Deri, who is also vice prime minister, was appointed health and interior minister when Netanyahu’s new government was sworn in last December. However, the High Court ruled that granting the Shas chief a cabinet post was “unreasonable in the extreme,” due to both his past criminal convictions and his promise last year to withdraw from political life as part of a plea bargain that he ostensibly did not honor.

Netanyahu agreed to comply with the court’s ruling, but noted that he was doing so with “a heavy heart.” The prime minister fired Deri, but the Shas leader has vowed to return, a goal backed by all coalition parties.

The bill to change Basic Law: The Government would legislate that no court at any level has the authority to conduct a judicial review of the appointments of ministers “for any reason whatsoever, except for the eligibility conditions” laid down in Section 6 of the Basic Law.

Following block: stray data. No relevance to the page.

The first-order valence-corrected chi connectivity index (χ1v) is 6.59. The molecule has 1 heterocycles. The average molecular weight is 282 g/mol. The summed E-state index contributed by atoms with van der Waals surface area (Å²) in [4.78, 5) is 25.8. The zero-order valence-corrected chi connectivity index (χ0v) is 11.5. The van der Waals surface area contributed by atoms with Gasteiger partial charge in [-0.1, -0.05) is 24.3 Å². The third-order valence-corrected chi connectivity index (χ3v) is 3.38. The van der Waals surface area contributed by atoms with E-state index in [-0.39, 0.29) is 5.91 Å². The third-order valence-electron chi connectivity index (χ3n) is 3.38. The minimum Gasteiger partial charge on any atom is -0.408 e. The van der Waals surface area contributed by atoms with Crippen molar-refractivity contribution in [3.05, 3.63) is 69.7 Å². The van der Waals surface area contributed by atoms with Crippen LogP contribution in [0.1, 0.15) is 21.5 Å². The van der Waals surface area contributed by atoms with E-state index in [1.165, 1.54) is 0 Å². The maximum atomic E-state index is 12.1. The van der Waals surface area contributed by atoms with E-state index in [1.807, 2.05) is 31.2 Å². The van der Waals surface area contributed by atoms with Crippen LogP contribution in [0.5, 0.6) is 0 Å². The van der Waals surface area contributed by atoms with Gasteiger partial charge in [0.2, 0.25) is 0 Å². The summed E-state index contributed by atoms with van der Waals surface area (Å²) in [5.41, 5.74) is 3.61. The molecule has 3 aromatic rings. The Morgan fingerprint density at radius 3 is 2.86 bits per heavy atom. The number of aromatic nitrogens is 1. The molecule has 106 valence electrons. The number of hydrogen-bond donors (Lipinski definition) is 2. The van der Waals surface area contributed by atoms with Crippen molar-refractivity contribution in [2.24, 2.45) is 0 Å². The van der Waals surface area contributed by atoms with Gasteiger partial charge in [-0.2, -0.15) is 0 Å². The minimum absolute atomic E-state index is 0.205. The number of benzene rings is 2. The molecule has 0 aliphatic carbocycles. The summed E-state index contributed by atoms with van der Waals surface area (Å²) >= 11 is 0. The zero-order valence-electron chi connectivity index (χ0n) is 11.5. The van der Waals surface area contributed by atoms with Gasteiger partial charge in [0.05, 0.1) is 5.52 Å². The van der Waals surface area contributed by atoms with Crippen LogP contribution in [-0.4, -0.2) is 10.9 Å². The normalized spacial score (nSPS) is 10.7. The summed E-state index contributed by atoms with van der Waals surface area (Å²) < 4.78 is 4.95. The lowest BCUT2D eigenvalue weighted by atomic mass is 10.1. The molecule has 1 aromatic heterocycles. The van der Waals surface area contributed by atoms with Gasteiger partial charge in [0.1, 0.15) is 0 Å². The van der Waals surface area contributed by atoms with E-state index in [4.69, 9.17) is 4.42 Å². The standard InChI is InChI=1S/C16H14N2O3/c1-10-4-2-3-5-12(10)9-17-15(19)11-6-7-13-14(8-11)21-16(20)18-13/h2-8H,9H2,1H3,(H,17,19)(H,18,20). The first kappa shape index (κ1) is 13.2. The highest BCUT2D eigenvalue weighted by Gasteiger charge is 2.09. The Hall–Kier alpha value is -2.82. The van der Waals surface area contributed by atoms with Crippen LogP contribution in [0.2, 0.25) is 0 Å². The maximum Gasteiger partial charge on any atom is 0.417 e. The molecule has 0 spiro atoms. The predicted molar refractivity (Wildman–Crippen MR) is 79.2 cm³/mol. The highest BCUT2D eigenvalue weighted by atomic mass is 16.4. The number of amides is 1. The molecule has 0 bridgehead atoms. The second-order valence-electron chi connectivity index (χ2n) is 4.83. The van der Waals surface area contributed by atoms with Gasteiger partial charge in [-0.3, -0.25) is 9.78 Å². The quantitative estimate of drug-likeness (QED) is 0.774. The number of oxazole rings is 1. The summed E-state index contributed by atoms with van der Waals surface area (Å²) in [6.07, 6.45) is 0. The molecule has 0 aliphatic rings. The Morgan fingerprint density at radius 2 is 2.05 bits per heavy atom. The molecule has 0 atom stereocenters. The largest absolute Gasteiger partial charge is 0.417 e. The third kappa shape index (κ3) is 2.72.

Section 6 discusses various reasons why a person cannot be a minister, including not holding Israeli citizenship or having been convicted of a criminal offense carrying a custodial prison sentence that ended less than seven years previously and that had been deemed to carry “moral turpitude.” It was precisely that clause of the law that the coalition recently amended in order to enable Deri to be appointed minister despite his recent suspended sentence for tax offenses.

Shas leader MK Aryeh Deri, right, and Prime Minister Benjamin Netanyahu at a Shas faction meeting in Knesset, January 23, 2023. (Yonatan Sindel/Flash90)